Anonymous's picture
Mordecai Silver (not verified)

I think that many people know that they shouldn't use gear combinations that put the chain at an extreme angle (especially small-small and large-large) but do it anyway. My theory is that with the shift controls at the brake levers, shifting is automatic and doesn't require any thought, and you can't tell the gear you're in by looking at the shifters. Thus people shift to small-small or large-large without knowing it. With my downtube shifters I know what gear I'm in by glancing at the shift levers.

Anonymous's picture
"Chainwheel" (not verified)
It's a feature!

"""Thus people shift to small-small or large-large without knowing it.""

Good point. Maybe Shimano's marketing people should start touting the chain rub as a feature that helps folks avoid cross-chaining.


Anonymous's picture
jk (not verified)

Those $800 Colnago carbon cranks were just a marketing ploy by Ernesto to jump on the carbon bandwagon. They were known to be pieces of crap. They were manufactured poorly with no regard for safety or reliability. FSA carbon cranksets have been used on the MTB cross country circuit for quite sometime where they have been tested for reliability and strength. Only then did FSA start making carbon road cranksets.

I would also stay away from the two piece carbon cranksets, where the aluminum spider is separate and bolted to the carbon crank arms. Eventually they will start to creak. The $129 crankset from CC is two piece.

Anonymous's picture
jk (not verified)
Are you for real?

Who wouldn't expect chain rub in big/big, small/small chainring/cassette combinations? This is a given. The chain is running at an extreme angle in these gear combinations.

Anonymous's picture
Christian Edstrom (not verified)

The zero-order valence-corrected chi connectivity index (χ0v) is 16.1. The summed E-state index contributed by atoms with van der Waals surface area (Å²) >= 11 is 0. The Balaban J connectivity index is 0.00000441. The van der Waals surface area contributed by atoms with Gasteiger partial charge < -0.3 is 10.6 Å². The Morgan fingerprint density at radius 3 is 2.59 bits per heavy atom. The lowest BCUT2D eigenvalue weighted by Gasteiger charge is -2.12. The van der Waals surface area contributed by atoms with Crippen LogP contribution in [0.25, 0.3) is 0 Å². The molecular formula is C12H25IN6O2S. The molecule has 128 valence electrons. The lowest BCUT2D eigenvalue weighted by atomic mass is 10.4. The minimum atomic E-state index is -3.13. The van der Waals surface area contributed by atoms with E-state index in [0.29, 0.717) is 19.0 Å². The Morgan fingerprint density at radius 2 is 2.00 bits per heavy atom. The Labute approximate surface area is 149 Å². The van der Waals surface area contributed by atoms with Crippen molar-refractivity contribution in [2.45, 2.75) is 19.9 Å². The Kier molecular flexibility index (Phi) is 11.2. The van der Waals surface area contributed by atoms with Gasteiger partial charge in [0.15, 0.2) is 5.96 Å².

Well, with all this talk, the solution to your problem has been obscured...

1) Determine whether the rub is coming from the
(a) derailleur cage or
(b) the outer chainring (when you're in small-small)?

Confirm this by running the drivetrain with the bike in a workstand, or just by looking and listening carefully.

Sctchhzttccthcchth is chainring rub
Sring-sring-brnig-srsrnng is inside plate of the fd rub
kack-kkkkack-ckkakc is outside plate of fd rub

If the answer is (a), you should be able to trim your front derailleur to avoid noise in all gears, even sprinting or climbing out of the saddle.

If the answer is (b), the only real solution is to get a bike with longer chainstays. Many modern bikes are saddled with overly short chainstays, which cause severe chain angles, bumpy rides, and terrible weight distribution for taller riders. Anything under 41cm is pretty suspect.

As others have stated, avoiding big-big and small-small is a given.

- Christian

Anonymous's picture
Tracy (not verified)
Carbon Cranks

I just bought the FSA cranks because they were finally on sale at Colorado Cyclist for $129!!!
I haven't put them on the bike, so all I can say for sure is that's a lot of pretty for a little money.

Anonymous's picture
Fixer (not verified)
CF? Pretty?

To each his own, but... black plastic cranks are pretty?

Hold that FSA up next to a old Campy C Record, and tell me which one wins the beauty contest!

Anonymous's picture
David Regen (not verified)
Are they still on sale??

I usually buy from CC but I never saw that price.